Quick-Thoughts: Quentin Tarantino’s Death Proof (2007)

Tarantino Marathon Part VI of IX, 2nd Viewing 

So, tell me again why Rob Zombie didn’t make Werewolf Women of the SS?

Death Proof: the ultimate “watching movies in the theater on a film projector is the ONLY real way to watch movies” starter-pack. Observe: there’s tons of intentional film grain (lines, dots, and marks), occasional reel pauses, LOTS of horny shots of sassy women, missing reel clips, gore-chugging violence, and a surplus of commercials fitted in to complete the “old-age” style. This is a grind-house picture, you hear! We’re just takin’ it in for the “fun?”

Whether this is your kind of thing or not, I get it! For me personally though, Death Proof strikes right in the middle; it has its iconic, jaw-dropping moments, but it also appears as the retro, throwaway motion picture that it conflictingly tries to mimic. If there’s something about Quentin Tarantino that puts him above the map compared to many other filmmakers, besides his hot-and-heavy style, it’s the innovative narratives that he paints. These accounts often appropriately call back to some of the characteristics in past cinema while still openly adding many plot elements that we haven’t witnessed before. This is what makes Tarantino so beloved; it’s his blend of originality and his blend of familiarity.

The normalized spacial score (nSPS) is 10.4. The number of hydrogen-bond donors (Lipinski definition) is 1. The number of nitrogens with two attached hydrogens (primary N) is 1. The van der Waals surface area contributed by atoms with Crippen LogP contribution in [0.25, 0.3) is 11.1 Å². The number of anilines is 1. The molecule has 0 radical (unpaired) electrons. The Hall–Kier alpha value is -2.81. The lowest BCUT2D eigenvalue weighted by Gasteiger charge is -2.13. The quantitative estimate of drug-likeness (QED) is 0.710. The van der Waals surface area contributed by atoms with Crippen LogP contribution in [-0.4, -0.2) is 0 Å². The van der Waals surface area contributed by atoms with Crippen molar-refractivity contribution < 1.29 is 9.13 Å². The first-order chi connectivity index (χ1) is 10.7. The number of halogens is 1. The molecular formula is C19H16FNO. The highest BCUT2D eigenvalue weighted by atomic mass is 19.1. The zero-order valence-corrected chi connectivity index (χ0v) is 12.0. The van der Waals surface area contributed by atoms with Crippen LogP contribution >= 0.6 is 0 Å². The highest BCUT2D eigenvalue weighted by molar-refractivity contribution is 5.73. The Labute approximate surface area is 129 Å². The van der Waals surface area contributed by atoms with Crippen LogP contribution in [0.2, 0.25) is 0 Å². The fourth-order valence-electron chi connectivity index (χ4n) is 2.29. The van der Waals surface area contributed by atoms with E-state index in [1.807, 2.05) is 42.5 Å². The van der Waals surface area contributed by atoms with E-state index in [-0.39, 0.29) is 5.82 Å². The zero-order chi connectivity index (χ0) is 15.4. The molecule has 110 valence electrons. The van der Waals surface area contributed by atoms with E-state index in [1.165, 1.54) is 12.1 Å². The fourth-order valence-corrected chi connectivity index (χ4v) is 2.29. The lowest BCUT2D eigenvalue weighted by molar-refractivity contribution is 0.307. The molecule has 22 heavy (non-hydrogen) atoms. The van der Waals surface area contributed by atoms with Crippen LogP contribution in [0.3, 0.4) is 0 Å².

Death Proof seems almost purely like familiarity. Any scene that could appear individualistic actually comes off like a parody of Tarantino himself due to how underwritten and rushed the script feels. In some regards, Kurt Russell’s deranged character had the potential to become a wonderful exploration of a villain. Yet, his arc stretches no further than the arbitrary nature of his mask, and on top of that, every other individual in the motion picture is left to rot as these narrowly constructed personas. This is Tarantino attempting to make an exclusively “shock-value” movie that tributes to the old-fashioned, high-octane style of filmmaking, and while the exploitation may work in the regards of what made that genre occasionally exhilarating, it also fails in the regards of what made that gratuitous and shiftless style of moviemaking decline in the first place. 

To me, Tarantino sacrifices his distinct manner of narrative filmmaking and furthermore his likable individuality in Death Proof to spit out something that feels like it could’ve nearly been made by any other b-rated grind-house director from the past. The movie does get better entertainment-wise when the tables begin to turn in terms of who becomes the victim and who becomes the predator, but everything beforehand is so mediocre that it’s difficult for me to consider Death Proof a “fresh” output by Quentin Tarantino.

I do agree though with this, howbeit: the final car driving sequence is somewhat worth the watch alone. Zoë Bell is so incredible! Give this woman some credit! So, lesson learned fellas: just watch the last twenty minutes of Death Proof and you’re rockin’! 

Verdict Change: B- > C+

Quentin Tarantino Ranked

“Death Proof” is now available to stream on iTunes, Amazon Prime, YouTube, Google Play, and Philo.

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